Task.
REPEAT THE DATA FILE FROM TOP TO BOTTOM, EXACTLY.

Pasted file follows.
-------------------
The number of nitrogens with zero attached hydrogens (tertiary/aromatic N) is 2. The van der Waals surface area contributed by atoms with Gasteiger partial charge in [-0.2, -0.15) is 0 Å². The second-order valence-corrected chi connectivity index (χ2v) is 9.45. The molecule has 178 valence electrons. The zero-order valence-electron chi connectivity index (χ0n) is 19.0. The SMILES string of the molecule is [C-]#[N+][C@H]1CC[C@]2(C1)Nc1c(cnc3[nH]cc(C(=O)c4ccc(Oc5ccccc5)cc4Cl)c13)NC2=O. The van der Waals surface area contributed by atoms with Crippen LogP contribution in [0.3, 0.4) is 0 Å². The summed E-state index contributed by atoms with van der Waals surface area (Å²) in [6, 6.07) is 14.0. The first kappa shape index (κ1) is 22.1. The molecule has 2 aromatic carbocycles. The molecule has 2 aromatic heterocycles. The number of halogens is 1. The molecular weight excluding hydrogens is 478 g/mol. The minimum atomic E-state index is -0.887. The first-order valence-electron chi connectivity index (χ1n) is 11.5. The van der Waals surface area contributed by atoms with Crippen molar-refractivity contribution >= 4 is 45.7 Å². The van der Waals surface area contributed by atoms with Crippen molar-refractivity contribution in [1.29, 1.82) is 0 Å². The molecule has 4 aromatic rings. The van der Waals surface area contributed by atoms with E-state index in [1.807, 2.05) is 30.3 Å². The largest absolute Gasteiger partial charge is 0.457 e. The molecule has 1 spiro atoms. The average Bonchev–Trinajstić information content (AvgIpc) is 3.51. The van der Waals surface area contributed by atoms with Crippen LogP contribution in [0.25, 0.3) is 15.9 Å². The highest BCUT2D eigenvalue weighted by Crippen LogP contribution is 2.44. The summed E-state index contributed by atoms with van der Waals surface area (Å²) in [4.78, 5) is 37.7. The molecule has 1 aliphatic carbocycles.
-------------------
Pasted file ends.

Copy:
The number of nitrogens with zero attached hydrogens (tertiary/aromatic N) is 2. The van der Waals surface area contributed by atoms with Gasteiger partial charge in [-0.2, -0.15) is 0 Å². The second-order valence-corrected chi connectivity index (χ2v) is 9.45. The molecule has 178 valence electrons. The zero-order valence-electron chi connectivity index (χ0n) is 19.0. The SMILES string of the molecule is [C-]#[N+][C@H]1CC[C@]2(C1)Nc1c(cnc3[nH]cc(C(=O)c4ccc(Oc5ccccc5)cc4Cl)c13)NC2=O. The van der Waals surface area contributed by atoms with Crippen LogP contribution in [0.3, 0.4) is 0 Å². The summed E-state index contributed by atoms with van der Waals surface area (Å²) in [6, 6.07) is 14.0. The first kappa shape index (κ1) is 22.1. The molecule has 2 aromatic carbocycles. The molecule has 2 aromatic heterocycles. The number of halogens is 1. The molecular weight excluding hydrogens is 478 g/mol. The minimum atomic E-state index is -0.887. The first-order valence-electron chi connectivity index (χ1n) is 11.5. The van der Waals surface area contributed by atoms with Crippen molar-refractivity contribution >= 4 is 45.7 Å². The van der Waals surface area contributed by atoms with Crippen molar-refractivity contribution in [1.29, 1.82) is 0 Å². The molecule has 4 aromatic rings. The van der Waals surface area contributed by atoms with E-state index in [1.807, 2.05) is 30.3 Å². The largest absolute Gasteiger partial charge is 0.457 e. The molecule has 1 spiro atoms. The average Bonchev–Trinajstić information content (AvgIpc) is 3.51. The van der Waals surface area contributed by atoms with Crippen LogP contribution in [0.25, 0.3) is 15.9 Å². The highest BCUT2D eigenvalue weighted by Crippen LogP contribution is 2.44. The summed E-state index contributed by atoms with van der Waals surface area (Å²) in [4.78, 5) is 37.7. The molecule has 1 aliphatic carbocycles.